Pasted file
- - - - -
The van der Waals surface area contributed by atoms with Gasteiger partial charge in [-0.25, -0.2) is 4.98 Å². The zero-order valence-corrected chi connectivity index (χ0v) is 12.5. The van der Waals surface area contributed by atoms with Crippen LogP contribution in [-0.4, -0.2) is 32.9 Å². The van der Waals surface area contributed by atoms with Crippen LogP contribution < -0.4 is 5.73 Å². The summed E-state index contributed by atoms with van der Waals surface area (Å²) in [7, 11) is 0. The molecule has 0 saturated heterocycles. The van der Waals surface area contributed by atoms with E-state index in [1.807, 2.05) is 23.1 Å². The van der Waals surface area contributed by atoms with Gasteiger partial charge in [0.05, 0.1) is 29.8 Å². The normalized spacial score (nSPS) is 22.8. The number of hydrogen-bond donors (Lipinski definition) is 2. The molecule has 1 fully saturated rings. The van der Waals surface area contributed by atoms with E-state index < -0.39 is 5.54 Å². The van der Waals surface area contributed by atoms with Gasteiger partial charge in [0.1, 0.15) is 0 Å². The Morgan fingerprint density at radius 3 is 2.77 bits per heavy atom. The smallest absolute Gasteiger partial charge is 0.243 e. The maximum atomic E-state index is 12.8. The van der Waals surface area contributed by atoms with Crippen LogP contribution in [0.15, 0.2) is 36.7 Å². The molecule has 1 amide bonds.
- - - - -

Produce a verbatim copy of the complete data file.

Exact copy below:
The van der Waals surface area contributed by atoms with Gasteiger partial charge in [-0.25, -0.2) is 4.98 Å². The zero-order valence-corrected chi connectivity index (χ0v) is 12.5. The van der Waals surface area contributed by atoms with Crippen LogP contribution in [-0.4, -0.2) is 32.9 Å². The van der Waals surface area contributed by atoms with Crippen LogP contribution < -0.4 is 5.73 Å². The summed E-state index contributed by atoms with van der Waals surface area (Å²) in [7, 11) is 0. The molecule has 0 saturated heterocycles. The van der Waals surface area contributed by atoms with E-state index in [1.807, 2.05) is 23.1 Å². The van der Waals surface area contributed by atoms with Gasteiger partial charge in [0.05, 0.1) is 29.8 Å². The normalized spacial score (nSPS) is 22.8. The number of hydrogen-bond donors (Lipinski definition) is 2. The molecule has 1 fully saturated rings. The van der Waals surface area contributed by atoms with E-state index < -0.39 is 5.54 Å². The van der Waals surface area contributed by atoms with Gasteiger partial charge in [0.1, 0.15) is 0 Å². The Morgan fingerprint density at radius 3 is 2.77 bits per heavy atom. The smallest absolute Gasteiger partial charge is 0.243 e. The maximum atomic E-state index is 12.8. The van der Waals surface area contributed by atoms with Crippen LogP contribution in [0.15, 0.2) is 36.7 Å². The molecule has 1 amide bonds.